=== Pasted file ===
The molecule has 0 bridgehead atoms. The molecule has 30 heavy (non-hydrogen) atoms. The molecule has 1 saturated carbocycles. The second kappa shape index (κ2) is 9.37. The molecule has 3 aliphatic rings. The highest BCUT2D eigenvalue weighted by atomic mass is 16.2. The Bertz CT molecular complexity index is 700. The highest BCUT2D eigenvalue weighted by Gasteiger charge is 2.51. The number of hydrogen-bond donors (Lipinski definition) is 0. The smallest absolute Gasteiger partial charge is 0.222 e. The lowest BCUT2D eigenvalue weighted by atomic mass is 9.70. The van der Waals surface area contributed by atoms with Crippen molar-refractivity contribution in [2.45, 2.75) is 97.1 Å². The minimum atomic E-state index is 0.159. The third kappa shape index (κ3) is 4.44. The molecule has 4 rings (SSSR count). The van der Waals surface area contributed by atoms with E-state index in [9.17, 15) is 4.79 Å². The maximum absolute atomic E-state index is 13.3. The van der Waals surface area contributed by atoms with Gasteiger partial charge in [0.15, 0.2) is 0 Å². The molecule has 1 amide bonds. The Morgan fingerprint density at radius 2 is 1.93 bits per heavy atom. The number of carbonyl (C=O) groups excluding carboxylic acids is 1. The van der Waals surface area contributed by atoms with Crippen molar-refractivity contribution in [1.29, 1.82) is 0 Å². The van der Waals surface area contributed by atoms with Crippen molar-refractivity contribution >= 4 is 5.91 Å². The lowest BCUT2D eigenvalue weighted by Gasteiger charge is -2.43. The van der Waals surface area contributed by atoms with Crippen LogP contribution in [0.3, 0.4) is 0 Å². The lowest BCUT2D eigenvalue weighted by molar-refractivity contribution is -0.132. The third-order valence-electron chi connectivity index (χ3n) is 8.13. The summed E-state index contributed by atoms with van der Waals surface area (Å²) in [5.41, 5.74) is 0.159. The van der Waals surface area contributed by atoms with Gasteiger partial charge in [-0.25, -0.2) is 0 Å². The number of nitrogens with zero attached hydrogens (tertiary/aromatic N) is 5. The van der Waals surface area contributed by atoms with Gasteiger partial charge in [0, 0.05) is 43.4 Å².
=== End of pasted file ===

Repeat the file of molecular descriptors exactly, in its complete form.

The molecule has 0 bridgehead atoms. The molecule has 30 heavy (non-hydrogen) atoms. The molecule has 1 saturated carbocycles. The second kappa shape index (κ2) is 9.37. The molecule has 3 aliphatic rings. The highest BCUT2D eigenvalue weighted by atomic mass is 16.2. The Bertz CT molecular complexity index is 700. The highest BCUT2D eigenvalue weighted by Gasteiger charge is 2.51. The number of hydrogen-bond donors (Lipinski definition) is 0. The smallest absolute Gasteiger partial charge is 0.222 e. The lowest BCUT2D eigenvalue weighted by atomic mass is 9.70. The van der Waals surface area contributed by atoms with Crippen molar-refractivity contribution in [2.45, 2.75) is 97.1 Å². The minimum atomic E-state index is 0.159. The third kappa shape index (κ3) is 4.44. The molecule has 4 rings (SSSR count). The van der Waals surface area contributed by atoms with E-state index in [9.17, 15) is 4.79 Å². The maximum absolute atomic E-state index is 13.3. The van der Waals surface area contributed by atoms with Gasteiger partial charge in [0.15, 0.2) is 0 Å². The molecule has 1 amide bonds. The Morgan fingerprint density at radius 2 is 1.93 bits per heavy atom. The number of carbonyl (C=O) groups excluding carboxylic acids is 1. The van der Waals surface area contributed by atoms with Crippen molar-refractivity contribution in [1.29, 1.82) is 0 Å². The van der Waals surface area contributed by atoms with Crippen molar-refractivity contribution >= 4 is 5.91 Å². The lowest BCUT2D eigenvalue weighted by Gasteiger charge is -2.43. The van der Waals surface area contributed by atoms with Crippen LogP contribution in [0.3, 0.4) is 0 Å². The lowest BCUT2D eigenvalue weighted by molar-refractivity contribution is -0.132. The third-order valence-electron chi connectivity index (χ3n) is 8.13. The summed E-state index contributed by atoms with van der Waals surface area (Å²) in [5.41, 5.74) is 0.159. The van der Waals surface area contributed by atoms with Gasteiger partial charge in [-0.25, -0.2) is 0 Å². The number of nitrogens with zero attached hydrogens (tertiary/aromatic N) is 5. The van der Waals surface area contributed by atoms with Gasteiger partial charge in [0, 0.05) is 43.4 Å².